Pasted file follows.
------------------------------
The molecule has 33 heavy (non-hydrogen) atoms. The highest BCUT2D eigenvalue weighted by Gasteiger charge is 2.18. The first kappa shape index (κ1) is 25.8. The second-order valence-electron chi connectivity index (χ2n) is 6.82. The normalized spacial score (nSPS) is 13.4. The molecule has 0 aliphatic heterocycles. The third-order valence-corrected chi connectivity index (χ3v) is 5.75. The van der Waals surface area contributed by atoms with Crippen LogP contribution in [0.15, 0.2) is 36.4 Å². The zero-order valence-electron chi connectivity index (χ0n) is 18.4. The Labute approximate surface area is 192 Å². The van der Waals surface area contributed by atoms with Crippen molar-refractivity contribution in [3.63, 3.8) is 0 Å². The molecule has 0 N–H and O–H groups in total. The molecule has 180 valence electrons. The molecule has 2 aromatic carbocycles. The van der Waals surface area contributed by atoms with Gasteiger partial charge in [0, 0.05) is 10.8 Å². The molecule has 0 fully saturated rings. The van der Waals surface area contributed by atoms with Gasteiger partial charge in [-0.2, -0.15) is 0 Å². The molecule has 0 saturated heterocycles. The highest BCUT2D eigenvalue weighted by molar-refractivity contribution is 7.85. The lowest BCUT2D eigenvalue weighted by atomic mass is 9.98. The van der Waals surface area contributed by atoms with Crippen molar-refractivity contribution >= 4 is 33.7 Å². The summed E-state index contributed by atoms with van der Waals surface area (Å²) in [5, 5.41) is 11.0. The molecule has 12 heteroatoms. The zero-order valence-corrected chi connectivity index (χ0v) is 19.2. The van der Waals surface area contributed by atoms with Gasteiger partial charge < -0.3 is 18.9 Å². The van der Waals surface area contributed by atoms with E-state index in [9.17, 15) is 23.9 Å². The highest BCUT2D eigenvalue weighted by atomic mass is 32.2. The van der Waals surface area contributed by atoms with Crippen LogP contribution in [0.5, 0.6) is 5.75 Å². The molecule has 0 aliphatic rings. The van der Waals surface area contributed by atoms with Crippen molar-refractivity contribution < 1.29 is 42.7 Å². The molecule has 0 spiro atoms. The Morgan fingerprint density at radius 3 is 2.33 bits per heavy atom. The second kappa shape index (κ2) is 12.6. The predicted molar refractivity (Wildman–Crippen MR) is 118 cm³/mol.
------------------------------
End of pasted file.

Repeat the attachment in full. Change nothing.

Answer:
The molecule has 33 heavy (non-hydrogen) atoms. The highest BCUT2D eigenvalue weighted by Gasteiger charge is 2.18. The first kappa shape index (κ1) is 25.8. The second-order valence-electron chi connectivity index (χ2n) is 6.82. The normalized spacial score (nSPS) is 13.4. The molecule has 0 aliphatic heterocycles. The third-order valence-corrected chi connectivity index (χ3v) is 5.75. The van der Waals surface area contributed by atoms with Crippen LogP contribution in [0.15, 0.2) is 36.4 Å². The zero-order valence-electron chi connectivity index (χ0n) is 18.4. The Labute approximate surface area is 192 Å². The van der Waals surface area contributed by atoms with Crippen molar-refractivity contribution in [3.63, 3.8) is 0 Å². The molecule has 0 N–H and O–H groups in total. The molecule has 180 valence electrons. The molecule has 2 aromatic carbocycles. The van der Waals surface area contributed by atoms with Gasteiger partial charge in [0, 0.05) is 10.8 Å². The molecule has 0 fully saturated rings. The van der Waals surface area contributed by atoms with Gasteiger partial charge in [-0.2, -0.15) is 0 Å². The molecule has 0 saturated heterocycles. The highest BCUT2D eigenvalue weighted by molar-refractivity contribution is 7.85. The lowest BCUT2D eigenvalue weighted by atomic mass is 9.98. The van der Waals surface area contributed by atoms with Crippen molar-refractivity contribution >= 4 is 33.7 Å². The summed E-state index contributed by atoms with van der Waals surface area (Å²) in [5, 5.41) is 11.0. The molecule has 12 heteroatoms. The zero-order valence-corrected chi connectivity index (χ0v) is 19.2. The van der Waals surface area contributed by atoms with Gasteiger partial charge < -0.3 is 18.9 Å². The van der Waals surface area contributed by atoms with E-state index in [9.17, 15) is 23.9 Å². The highest BCUT2D eigenvalue weighted by atomic mass is 32.2. The van der Waals surface area contributed by atoms with Crippen LogP contribution in [0.5, 0.6) is 5.75 Å². The molecule has 0 aliphatic rings. The van der Waals surface area contributed by atoms with Crippen molar-refractivity contribution < 1.29 is 42.7 Å². The molecule has 0 spiro atoms. The Morgan fingerprint density at radius 3 is 2.33 bits per heavy atom. The second kappa shape index (κ2) is 12.6. The predicted molar refractivity (Wildman–Crippen MR) is 118 cm³/mol.